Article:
Stephen J.LurieMD, PhD, Contributing EditorIndividualAuthor
Copyright 2000 American Medical Association. All Rights Reserved.
Applicable FARS/DFARS Restrictions Apply to Government Use.2000
In Reply: Dr Bluth correctly notes that the
degree of stenosis is not the only variable that increases the risk of stroke.
He cites studies showing that modern ultrasound done in well-equipped and
closely supervised laboratories can distinguish between echodense and echolucent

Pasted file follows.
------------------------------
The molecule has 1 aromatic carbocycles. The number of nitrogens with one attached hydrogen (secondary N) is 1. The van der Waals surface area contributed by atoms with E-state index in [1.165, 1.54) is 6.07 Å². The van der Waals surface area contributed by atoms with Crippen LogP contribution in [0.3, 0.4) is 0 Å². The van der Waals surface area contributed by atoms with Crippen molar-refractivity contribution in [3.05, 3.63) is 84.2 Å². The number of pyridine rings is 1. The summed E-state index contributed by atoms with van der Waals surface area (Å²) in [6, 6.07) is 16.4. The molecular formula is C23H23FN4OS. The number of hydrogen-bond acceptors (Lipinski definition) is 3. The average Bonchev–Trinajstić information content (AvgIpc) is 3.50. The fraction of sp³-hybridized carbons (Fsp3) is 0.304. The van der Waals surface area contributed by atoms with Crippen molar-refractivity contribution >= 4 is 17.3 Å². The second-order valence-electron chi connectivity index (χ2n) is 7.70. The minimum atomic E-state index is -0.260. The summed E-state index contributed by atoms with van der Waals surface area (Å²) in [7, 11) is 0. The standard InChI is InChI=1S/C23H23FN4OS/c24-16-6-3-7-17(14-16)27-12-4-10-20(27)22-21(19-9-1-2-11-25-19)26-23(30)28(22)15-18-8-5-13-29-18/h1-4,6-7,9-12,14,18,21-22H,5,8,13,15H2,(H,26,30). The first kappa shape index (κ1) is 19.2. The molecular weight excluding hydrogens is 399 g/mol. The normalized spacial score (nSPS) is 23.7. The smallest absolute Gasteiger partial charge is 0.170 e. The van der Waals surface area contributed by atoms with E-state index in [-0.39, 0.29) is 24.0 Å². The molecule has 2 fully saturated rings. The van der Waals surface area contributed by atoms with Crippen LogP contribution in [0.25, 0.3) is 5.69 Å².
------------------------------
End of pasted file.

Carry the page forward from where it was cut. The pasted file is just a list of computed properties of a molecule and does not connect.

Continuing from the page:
carotid lesions. Echolucency (corresponding to soft and friable plaques) along
with the degree of stenosis led to an increased risk of stroke. However, such
sophisticated ultrasound technology did not exist when NASCET was launched
in 1987. At that time it was an inadequate method to evaluate either the severity
of stenosis or the nature of the carotid lesion causing the symptoms. A major
study contemporaneous with NASCET could not conduct risk and benefit analyses
based on the degree of stenosis as evaluated by ultrasound.1
Thus, the NASCET protocol appropriately required conventional angiography.
Fontanarosa PB, Barnett HJM, Eliasziw M, Meldrum H. Plaque Morphology as a Risk Factor for Stroke—Reply. JAMA. 2000;284(2):177. doi:10.1001/jama.284.2.175